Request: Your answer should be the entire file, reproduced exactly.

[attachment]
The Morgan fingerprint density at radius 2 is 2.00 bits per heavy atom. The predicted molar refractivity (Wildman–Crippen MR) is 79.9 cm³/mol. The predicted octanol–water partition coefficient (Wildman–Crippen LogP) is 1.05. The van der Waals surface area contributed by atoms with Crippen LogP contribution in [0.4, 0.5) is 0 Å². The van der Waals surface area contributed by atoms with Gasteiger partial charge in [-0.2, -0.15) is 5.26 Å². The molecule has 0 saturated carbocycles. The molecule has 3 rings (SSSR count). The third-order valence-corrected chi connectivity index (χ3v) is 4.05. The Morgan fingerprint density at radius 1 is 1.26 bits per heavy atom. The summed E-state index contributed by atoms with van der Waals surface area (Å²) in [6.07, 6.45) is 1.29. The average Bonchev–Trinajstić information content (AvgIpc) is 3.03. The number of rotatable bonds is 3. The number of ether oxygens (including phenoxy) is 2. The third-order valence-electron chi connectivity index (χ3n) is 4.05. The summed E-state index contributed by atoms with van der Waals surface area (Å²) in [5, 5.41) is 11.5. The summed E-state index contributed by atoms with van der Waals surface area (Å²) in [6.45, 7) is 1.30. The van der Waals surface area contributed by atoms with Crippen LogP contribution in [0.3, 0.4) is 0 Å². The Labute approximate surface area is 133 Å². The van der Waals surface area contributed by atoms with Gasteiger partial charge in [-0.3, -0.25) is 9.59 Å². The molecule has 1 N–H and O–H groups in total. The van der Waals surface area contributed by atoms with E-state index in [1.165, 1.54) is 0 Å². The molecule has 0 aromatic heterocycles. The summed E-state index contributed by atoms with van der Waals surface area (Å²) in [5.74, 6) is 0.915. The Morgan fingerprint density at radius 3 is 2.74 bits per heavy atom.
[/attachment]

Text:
The Morgan fingerprint density at radius 2 is 2.00 bits per heavy atom. The predicted molar refractivity (Wildman–Crippen MR) is 79.9 cm³/mol. The predicted octanol–water partition coefficient (Wildman–Crippen LogP) is 1.05. The van der Waals surface area contributed by atoms with Crippen LogP contribution in [0.4, 0.5) is 0 Å². The van der Waals surface area contributed by atoms with Gasteiger partial charge in [-0.2, -0.15) is 5.26 Å². The molecule has 0 saturated carbocycles. The molecule has 3 rings (SSSR count). The third-order valence-corrected chi connectivity index (χ3v) is 4.05. The Morgan fingerprint density at radius 1 is 1.26 bits per heavy atom. The summed E-state index contributed by atoms with van der Waals surface area (Å²) in [6.07, 6.45) is 1.29. The average Bonchev–Trinajstić information content (AvgIpc) is 3.03. The number of rotatable bonds is 3. The number of ether oxygens (including phenoxy) is 2. The third-order valence-electron chi connectivity index (χ3n) is 4.05. The summed E-state index contributed by atoms with van der Waals surface area (Å²) in [5, 5.41) is 11.5. The summed E-state index contributed by atoms with van der Waals surface area (Å²) in [6.45, 7) is 1.30. The van der Waals surface area contributed by atoms with Crippen LogP contribution in [0.3, 0.4) is 0 Å². The Labute approximate surface area is 133 Å². The van der Waals surface area contributed by atoms with Gasteiger partial charge in [-0.3, -0.25) is 9.59 Å². The molecule has 1 N–H and O–H groups in total. The van der Waals surface area contributed by atoms with E-state index in [1.165, 1.54) is 0 Å². The molecule has 0 aromatic heterocycles. The summed E-state index contributed by atoms with van der Waals surface area (Å²) in [5.74, 6) is 0.915. The Morgan fingerprint density at radius 3 is 2.74 bits per heavy atom.